The Euro-Mediterranean Human Rights Monitor (Euro-Med) called, this week, on the Norwegian government to immediately investigate the death of 17-year-old Palestinian Shatha Barghouti, who died last Wednesday, while in custody of the Norwegian Child Welfare Services, Barnevernet.
Shatha Barghouti was taken, along with her two younger siblings, from her parents about seven years ago, by Barnevernet, on grounds of parental neglect, although Shatha’s parents tried desperately to prove otherwise and showed great remorse over the reasons which led to such situation, said Euro-Med in a statement.
Barnevernet has been widely criticized, on both national and international levels, for many reasons, one of which has been over how the agency takes over custody too easily, where it has a too low threshold for taking action and confiscating children from their parents. The agency has been also ill-reputed for the suffering and abuse some children experience while living in its orphanages, it said.
According to Shatha’s parents, she had petitioned Barnevernet to be reunited with her parents, as she was close to the age of becoming legally responsible for herself. However, two weeks before her reunification, Shatha was found dead and her death was explained as a suicide.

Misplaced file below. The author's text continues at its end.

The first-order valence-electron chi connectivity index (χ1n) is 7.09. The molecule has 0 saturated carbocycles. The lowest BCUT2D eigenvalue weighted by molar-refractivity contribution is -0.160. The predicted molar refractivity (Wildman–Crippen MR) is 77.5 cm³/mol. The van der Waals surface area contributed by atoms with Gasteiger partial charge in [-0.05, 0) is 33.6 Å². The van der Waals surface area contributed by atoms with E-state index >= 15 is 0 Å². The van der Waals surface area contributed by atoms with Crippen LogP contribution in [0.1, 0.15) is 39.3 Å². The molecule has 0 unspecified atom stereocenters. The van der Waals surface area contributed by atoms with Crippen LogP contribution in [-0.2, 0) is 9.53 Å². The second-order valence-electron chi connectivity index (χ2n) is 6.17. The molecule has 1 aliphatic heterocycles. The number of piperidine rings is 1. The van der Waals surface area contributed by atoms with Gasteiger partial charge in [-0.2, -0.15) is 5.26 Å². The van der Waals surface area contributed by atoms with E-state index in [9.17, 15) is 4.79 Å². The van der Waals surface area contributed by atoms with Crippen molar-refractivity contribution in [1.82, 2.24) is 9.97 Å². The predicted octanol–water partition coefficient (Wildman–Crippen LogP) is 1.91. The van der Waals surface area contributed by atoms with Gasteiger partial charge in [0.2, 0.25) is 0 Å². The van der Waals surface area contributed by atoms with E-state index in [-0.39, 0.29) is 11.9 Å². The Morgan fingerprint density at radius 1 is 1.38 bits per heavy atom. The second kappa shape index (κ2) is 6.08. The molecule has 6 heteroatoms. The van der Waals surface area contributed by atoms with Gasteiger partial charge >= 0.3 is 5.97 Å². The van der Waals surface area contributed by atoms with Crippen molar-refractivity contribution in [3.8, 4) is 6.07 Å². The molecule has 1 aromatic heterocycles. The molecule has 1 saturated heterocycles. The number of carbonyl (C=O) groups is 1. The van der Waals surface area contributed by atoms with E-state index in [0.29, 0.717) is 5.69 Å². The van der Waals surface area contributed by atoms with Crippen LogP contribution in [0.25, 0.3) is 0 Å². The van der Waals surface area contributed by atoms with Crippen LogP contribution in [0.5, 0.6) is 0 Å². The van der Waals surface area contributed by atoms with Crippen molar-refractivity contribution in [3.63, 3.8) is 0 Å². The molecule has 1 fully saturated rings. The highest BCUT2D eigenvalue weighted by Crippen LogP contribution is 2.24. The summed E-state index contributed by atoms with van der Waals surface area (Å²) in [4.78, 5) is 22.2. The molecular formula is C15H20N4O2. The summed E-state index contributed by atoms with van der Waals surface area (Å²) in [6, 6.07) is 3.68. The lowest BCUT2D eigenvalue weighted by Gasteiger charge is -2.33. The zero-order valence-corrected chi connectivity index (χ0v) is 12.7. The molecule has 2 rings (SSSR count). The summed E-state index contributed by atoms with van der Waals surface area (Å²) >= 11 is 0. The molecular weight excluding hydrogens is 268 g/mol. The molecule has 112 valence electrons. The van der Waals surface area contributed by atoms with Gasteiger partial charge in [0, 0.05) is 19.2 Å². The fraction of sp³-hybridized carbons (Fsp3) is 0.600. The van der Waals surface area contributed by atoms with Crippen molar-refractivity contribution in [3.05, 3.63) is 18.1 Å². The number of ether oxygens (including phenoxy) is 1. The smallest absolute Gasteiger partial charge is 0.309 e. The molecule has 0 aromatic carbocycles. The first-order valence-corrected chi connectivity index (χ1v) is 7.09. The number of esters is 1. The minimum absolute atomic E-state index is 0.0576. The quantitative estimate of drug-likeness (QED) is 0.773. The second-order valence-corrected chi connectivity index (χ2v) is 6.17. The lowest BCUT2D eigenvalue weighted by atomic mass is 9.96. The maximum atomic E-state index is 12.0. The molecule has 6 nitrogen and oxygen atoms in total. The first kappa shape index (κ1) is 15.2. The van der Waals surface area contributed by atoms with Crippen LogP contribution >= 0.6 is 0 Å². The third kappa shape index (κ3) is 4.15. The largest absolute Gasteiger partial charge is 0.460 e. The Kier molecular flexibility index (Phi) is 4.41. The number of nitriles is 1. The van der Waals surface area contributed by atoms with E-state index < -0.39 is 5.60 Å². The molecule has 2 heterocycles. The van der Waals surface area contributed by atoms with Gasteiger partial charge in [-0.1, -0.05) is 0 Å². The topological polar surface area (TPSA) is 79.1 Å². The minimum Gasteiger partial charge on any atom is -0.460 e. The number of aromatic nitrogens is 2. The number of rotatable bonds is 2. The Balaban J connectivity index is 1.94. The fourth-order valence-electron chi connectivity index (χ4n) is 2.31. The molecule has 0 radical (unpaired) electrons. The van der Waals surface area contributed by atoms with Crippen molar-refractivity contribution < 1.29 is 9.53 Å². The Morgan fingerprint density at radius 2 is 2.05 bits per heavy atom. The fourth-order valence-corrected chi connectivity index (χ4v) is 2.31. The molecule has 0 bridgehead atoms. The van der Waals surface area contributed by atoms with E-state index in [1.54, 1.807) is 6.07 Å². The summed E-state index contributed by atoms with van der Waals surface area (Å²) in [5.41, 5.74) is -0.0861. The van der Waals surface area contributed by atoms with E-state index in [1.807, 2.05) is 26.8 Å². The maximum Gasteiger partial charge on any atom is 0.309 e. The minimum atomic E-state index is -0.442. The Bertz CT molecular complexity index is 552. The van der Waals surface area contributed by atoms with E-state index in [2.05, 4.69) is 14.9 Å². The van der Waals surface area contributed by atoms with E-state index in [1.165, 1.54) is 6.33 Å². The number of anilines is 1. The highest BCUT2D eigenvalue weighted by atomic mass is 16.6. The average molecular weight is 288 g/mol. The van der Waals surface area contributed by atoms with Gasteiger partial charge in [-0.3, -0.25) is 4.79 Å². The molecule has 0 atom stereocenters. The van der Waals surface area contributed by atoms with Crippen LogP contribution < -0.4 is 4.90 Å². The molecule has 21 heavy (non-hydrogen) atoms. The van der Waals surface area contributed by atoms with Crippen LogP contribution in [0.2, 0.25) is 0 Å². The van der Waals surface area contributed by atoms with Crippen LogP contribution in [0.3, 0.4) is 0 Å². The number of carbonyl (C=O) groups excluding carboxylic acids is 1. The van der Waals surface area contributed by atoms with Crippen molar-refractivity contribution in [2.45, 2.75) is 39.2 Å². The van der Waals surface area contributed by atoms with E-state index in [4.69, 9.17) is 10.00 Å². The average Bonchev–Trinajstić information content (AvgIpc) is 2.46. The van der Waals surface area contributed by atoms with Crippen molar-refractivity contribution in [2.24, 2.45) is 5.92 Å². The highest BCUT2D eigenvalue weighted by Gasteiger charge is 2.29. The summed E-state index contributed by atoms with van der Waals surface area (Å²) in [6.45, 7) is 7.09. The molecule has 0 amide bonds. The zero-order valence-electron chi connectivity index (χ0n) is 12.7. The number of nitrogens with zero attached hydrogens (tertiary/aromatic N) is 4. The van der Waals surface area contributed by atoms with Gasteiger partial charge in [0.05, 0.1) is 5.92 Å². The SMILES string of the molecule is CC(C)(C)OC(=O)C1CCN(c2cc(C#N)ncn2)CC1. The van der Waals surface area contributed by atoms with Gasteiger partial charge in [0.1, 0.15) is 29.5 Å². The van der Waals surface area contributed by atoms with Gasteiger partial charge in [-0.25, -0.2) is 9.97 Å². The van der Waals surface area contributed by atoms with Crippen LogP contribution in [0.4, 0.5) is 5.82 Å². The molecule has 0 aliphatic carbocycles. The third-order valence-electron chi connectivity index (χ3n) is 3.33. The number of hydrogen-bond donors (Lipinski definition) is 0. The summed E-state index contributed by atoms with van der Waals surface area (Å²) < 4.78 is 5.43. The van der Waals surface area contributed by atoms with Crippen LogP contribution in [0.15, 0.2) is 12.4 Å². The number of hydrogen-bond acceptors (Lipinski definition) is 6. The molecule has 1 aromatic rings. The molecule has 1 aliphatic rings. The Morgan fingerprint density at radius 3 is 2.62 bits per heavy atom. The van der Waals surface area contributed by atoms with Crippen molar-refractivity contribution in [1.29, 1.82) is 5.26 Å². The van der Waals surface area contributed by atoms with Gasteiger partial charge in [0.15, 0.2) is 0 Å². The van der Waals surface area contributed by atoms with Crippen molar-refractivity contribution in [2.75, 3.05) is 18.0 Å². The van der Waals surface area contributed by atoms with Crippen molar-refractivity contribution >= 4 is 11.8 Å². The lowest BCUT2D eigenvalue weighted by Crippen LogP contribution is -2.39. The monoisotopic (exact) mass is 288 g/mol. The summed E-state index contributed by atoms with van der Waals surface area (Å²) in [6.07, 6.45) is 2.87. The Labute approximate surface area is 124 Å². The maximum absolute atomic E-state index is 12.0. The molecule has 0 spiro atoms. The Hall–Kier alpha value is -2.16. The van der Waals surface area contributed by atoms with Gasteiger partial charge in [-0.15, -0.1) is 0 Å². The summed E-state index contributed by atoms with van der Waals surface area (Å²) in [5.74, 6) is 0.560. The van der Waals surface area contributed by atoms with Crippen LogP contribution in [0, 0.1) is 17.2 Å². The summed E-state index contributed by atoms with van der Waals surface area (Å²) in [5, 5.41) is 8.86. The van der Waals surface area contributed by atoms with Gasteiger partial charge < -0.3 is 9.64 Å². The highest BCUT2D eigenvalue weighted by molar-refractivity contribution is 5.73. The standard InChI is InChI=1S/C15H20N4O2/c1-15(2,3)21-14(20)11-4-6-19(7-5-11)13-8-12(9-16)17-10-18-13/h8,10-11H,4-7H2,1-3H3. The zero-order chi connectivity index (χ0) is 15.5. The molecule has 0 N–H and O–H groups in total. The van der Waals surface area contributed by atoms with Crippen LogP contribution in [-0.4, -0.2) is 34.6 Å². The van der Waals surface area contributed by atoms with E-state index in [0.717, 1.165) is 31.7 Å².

The family refuses such explanation and consistently demands an immediate independent and transparent investigation into the death of their eldest daughter. The family also fears for the fate of Shatha’s two younger siblings and demands to regain custody over them again, immediately, to provide the necessary safety that Barnevernet crucially failed to provide for their late elder sister, said Euro-Med.
Therefore, Euro-Med Monitor called on the Norwegian government to immediately intervene and to launch a serious investigation into the circumstances which led to Shatha’s death, in order to hold accountable anyone who might have contributed to this fate.
WAFA reports that Euro-Med Monitor also demanded the immediate release of Shatha’s two younger siblings, Mohammad and Ahmad, to be reunited with their deeply aggrieved parents, who’ve been living in terrible fear and trauma ever since the three children were taken away from them.
Euro-Med Monitor emphasized that giving the parents another chance to prove themselves worthy of the custody over their two remaining children is the least the Norwegian government could do to compensate for the negligence that led to Shatha’s death.
It also called on the Norwegian government to thoroughly revise the mechanisms and structures that govern Barnevernet’s conduct, and to undertake immediate disciplinary actions, against Barnevernet, to ensure the safety and wellbeing of children held by the agency, so that the terrible incident of Shatha’s death would be the last of such kind.